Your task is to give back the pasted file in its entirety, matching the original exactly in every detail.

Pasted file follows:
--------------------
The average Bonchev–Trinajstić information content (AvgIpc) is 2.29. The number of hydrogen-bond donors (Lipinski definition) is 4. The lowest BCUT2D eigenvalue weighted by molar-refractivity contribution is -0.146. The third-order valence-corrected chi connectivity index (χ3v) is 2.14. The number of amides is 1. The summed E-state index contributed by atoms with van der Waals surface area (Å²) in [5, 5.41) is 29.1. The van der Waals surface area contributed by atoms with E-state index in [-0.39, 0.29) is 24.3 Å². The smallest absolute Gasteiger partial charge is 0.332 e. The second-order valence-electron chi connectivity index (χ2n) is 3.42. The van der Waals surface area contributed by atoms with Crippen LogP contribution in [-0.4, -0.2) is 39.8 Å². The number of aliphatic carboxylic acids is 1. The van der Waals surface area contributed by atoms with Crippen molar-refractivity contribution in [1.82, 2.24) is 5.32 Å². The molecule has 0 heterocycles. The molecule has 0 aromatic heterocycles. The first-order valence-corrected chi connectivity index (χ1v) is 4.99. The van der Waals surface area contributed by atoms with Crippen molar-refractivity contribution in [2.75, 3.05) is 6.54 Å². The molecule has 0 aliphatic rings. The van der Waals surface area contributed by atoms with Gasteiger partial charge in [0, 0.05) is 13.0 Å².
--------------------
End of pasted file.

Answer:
The average Bonchev–Trinajstić information content (AvgIpc) is 2.29. The number of hydrogen-bond donors (Lipinski definition) is 4. The lowest BCUT2D eigenvalue weighted by molar-refractivity contribution is -0.146. The third-order valence-corrected chi connectivity index (χ3v) is 2.14. The number of amides is 1. The summed E-state index contributed by atoms with van der Waals surface area (Å²) in [5, 5.41) is 29.1. The van der Waals surface area contributed by atoms with E-state index in [-0.39, 0.29) is 24.3 Å². The smallest absolute Gasteiger partial charge is 0.332 e. The second-order valence-electron chi connectivity index (χ2n) is 3.42. The van der Waals surface area contributed by atoms with Crippen LogP contribution in [-0.4, -0.2) is 39.8 Å². The number of aliphatic carboxylic acids is 1. The van der Waals surface area contributed by atoms with Crippen molar-refractivity contribution in [1.82, 2.24) is 5.32 Å². The molecule has 0 heterocycles. The molecule has 0 aromatic heterocycles. The first-order valence-corrected chi connectivity index (χ1v) is 4.99. The van der Waals surface area contributed by atoms with Crippen molar-refractivity contribution in [2.75, 3.05) is 6.54 Å². The molecule has 0 aliphatic rings. The van der Waals surface area contributed by atoms with Gasteiger partial charge in [0, 0.05) is 13.0 Å².